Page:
On the day of inauguration of Kochi Metro by Prime Minister Narendra Modi, India’s Metro Man says the Centre needs to take the lead on more public transport.
A board is tucked prominently in his Kochi office: “Whatever to be done I do. But in reality I do not do anything”, a line from the Yoga Vasista Ramanaya, is dear to his heart.
‘Metro Man’ E Sreedharan has revolutionised the way urban India commutes. He is a household name and speculation is rife that he’s in race for President; but he refuses to be drawn into a discussion on this. Prime Minister Narendra Modi will showcase his latest venture, Kochi Metro, on Saturday. He spoke to the Hindustan Times about the challenges before the country and his future plans. Excerpts:
Q: You helped change the concept of urban mass transport in the country. What are real challenges before the country in this sector?
A. The real challenge before the country is to reduce personal vehicles and promote public mass transport system. This is particularly needed in our cities. Unfortunately, sufficient attention is not being paid for improving the public transport system. Metro rail is best suited to our cities, if the population is more than 2 lakh. The pace at which metros are being introduced in our cities is deplorably low. Every year China is building 200 km-long metros in its cities but our rate is well below 20 kms. The central government will have to take a lead to introduce more metros and ensure that they are financially sustainable.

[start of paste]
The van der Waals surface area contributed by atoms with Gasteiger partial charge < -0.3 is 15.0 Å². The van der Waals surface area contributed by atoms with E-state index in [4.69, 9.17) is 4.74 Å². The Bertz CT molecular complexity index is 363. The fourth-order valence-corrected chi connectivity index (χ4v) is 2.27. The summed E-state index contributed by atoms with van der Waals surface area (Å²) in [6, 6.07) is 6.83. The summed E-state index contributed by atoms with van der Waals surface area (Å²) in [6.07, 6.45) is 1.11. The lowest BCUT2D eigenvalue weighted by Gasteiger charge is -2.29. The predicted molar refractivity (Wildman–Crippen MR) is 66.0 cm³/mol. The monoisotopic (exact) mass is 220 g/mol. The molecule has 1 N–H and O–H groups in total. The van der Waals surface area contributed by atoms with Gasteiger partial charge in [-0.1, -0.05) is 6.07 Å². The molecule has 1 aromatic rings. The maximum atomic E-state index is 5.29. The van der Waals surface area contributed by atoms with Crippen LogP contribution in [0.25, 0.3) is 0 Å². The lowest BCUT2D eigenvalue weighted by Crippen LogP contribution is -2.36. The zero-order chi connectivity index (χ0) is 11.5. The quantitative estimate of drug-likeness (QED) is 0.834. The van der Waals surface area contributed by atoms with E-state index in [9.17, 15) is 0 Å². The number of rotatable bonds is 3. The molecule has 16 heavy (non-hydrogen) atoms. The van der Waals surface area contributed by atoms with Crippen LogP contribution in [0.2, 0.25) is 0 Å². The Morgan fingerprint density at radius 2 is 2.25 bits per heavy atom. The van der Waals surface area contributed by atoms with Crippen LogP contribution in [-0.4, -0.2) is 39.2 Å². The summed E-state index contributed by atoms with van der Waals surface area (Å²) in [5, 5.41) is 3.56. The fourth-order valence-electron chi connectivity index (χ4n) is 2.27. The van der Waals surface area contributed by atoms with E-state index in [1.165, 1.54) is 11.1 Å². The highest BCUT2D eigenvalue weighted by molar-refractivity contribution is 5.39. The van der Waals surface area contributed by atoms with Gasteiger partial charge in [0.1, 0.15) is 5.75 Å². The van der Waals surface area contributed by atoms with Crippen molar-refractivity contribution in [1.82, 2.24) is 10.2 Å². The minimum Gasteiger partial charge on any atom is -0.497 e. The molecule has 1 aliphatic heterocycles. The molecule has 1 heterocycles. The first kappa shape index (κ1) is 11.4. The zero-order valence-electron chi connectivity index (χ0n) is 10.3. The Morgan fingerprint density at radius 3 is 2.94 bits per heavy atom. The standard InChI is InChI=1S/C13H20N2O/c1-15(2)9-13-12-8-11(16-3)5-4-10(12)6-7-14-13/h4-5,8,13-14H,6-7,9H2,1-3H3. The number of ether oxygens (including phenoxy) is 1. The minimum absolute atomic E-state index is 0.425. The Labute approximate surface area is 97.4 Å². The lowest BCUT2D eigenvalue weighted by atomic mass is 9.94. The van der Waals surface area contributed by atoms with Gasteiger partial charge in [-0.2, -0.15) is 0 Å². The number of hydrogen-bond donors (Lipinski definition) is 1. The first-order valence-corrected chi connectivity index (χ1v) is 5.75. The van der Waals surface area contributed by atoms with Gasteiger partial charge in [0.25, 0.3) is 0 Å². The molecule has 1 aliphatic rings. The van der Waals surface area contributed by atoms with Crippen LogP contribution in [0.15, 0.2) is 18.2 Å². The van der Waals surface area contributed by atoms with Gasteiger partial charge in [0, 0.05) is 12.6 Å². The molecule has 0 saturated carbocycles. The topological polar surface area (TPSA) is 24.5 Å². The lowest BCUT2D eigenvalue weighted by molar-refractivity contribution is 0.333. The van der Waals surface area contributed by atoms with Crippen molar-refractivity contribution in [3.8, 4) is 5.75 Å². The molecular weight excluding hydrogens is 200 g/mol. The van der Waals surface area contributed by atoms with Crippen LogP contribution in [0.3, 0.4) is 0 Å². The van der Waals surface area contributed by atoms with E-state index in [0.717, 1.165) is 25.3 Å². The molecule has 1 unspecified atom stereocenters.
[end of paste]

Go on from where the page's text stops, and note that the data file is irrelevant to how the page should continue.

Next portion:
Q : For the post of President, your name is apparently doing the rounds. Did anyone contact you in this regard?
A. It seems to be the wish of some people. I can’t comment on this.
Q. Konkan Railways to Kochi Metro, you were in the limelight for more than five decades. Did you see any change in the work culture?
A. I don’t find any perceptible change. If at all, there is deterioration, except in the private sector. We have to change a lot.
Q. You were behind many metro projects. What was the most challenging project?
A. I love taking up challenges. I consider the underground line of Mumbai City, Airport to Colaba, the most challenging.
Q. What future you visualise for the country? Is it on right track?
A. No doubt the country is on the right track. But we need more speed. While the progress on the economic front is visible we need to transform our nation with good ethics and values.
Q. India boasts of one of the largest rail network. But it ails badly. Why?
A. Ours is the fourth largest network in the world. It is the lifeline of the nation but technologically we are far behind rest of the world. The work culture in the railways has to change a lot, from bureaucratic to a more friendly and efficient style.
Q. It is often said in Kerala that controversy is part of your life. Did you face any such while working for Kochi Metro?
A. Fortunately there have been no major controversies and the project has gone through smoothly. So we completed the first phase in record time. It was a good team work. I won’t be there for the second phase of Kochi Metro. KMRL (Kerala Metro Rail Limited) is now competent enough to chug on. It is not time for any controversies.
Q You are turned 85 this month. Your future plans?
A. I have decided to slow down my pace a bit but I am available to the country whenever my services are required.